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Auto-Brewery Syndrome: Apparently, You Can Make Beer In Your Gut #funfriday

A 61-year-old man stumbled into a Texas emergency room complaining of dizziness. Nurses ran a Breathalyzer test. The man's blood alcohol concentration was a whopping 0.37 percent, or almost five times the legal limit for driving in Texas.

There was just one hitch: The man said that he hadn't ... Read More

Scientists find life coming to Earth from space

Scientists from the University of Sheffield believe they have found life arriving to Earth from space after sending a balloon to the stratosphere.

The team, led by Professor (Hon. Cardiff and Buckingham Universities) Milton Wainwright, from the University’s Department of Molecular Biology and... Read More

Toxoplasma infection permanently shifts balance in cat-and-mouse game

The toxoplasma parasite can be deadly, causing spontaneous abortion in pregnant women or killing immune-compromised patients, but it has even stranger effects in mice.

Infected mice lose their fear of cats, which is good for both cats and the parasite, because the cat gets an easy meal and th... Read More

The Secret Life of Underground Microbes: Plant Root Microbiomes Rule the World

We often ignore what we cannot see, and yet organisms below the soil's surface play a vital role in plant functions and ecosystem well-being. These microbes can influence a plant's genetic structure, its health, and its interactions with other plants. A new series of articles in a Special Sectio... Read More

Novel Gene Discovery Could Lead to New HIV Treatments

A team of researchers led by King's College London has for the first time identified a new gene which may have the ability to prevent HIV, the virus that causes AIDS, from spreading after it enters the body.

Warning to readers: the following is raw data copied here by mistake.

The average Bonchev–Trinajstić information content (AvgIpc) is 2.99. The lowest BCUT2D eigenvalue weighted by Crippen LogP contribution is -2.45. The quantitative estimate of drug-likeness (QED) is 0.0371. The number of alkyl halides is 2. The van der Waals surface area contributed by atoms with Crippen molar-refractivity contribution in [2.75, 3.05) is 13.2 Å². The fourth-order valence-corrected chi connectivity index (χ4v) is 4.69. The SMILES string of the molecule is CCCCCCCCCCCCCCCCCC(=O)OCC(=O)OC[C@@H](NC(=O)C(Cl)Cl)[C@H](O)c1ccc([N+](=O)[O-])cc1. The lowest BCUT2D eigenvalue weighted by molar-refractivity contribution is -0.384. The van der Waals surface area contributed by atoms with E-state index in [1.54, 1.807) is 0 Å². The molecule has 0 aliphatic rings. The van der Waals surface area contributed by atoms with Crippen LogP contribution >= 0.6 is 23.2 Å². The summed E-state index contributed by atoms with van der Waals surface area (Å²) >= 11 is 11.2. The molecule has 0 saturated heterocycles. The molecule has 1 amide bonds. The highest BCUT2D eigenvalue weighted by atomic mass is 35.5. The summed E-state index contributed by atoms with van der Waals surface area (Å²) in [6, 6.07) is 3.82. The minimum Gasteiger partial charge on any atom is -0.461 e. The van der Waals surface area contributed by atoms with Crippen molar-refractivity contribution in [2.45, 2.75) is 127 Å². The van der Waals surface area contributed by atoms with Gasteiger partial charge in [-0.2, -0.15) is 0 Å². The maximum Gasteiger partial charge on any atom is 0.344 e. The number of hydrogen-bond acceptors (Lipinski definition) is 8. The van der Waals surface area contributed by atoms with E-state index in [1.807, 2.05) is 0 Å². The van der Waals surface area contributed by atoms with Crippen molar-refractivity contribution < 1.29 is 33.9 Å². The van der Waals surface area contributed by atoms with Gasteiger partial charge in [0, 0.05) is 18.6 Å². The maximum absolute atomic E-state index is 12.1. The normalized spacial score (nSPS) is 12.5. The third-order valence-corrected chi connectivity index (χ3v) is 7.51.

Published in Nature today, the study is the first to identify a role for the human MX... Read More

Antibacterial products fuel resistant bacteria in streams and rivers

Triclosan – a synthetic antibacterial widely used in personal care products – is fueling the development of resistant bacteria in streams and rivers. So reports a new paper in the journal Environmental Science and Technology, which is the first to document triclosan resistance in a natural envir... Read More

Blood test can determine whether illness is caused by virus or bacteria

Researchers at Duke University say they have created a blood test that can determine whether a person's respiratory illness is caused by a bacterial infection or a virus, with over 90 percent accuracy.

What's more, the test only takes about 12 hours to get results. Current methods take severa... Read More

FrameBot: a new tool for those pesky sequencing problems

In their paper in mBio this week, Wang et al present FrameBot, a program that combines frameshift correction and nearest-neighbor identification in one Java-based tool. Read More

TWiM #64: URI and UTI at ICAAC in Denver



Hosts: Vincent RacanielloMichael Schmidt Read More

TWiM 64 Letters

Tim writes:


Vincent and friends,


While driving around a field cutting hay lost in my science podcast playlist the episode of TWIM #61 came up and I had to listen intently as salmonella typhimurium came up as this is a common enteric issue in agriculture. When ... Read More

De-discovering pathogens: Viral contamination strikes again

Do you remember the retrovirus XMRV, initially implicated as the cause of chronic fatigue syndrome, and later shown to be a murine virus that contaminated human cells grown in mice? Another virus thought to be associated with human disease has recently been shown to be a contaminant, derived fro... Read More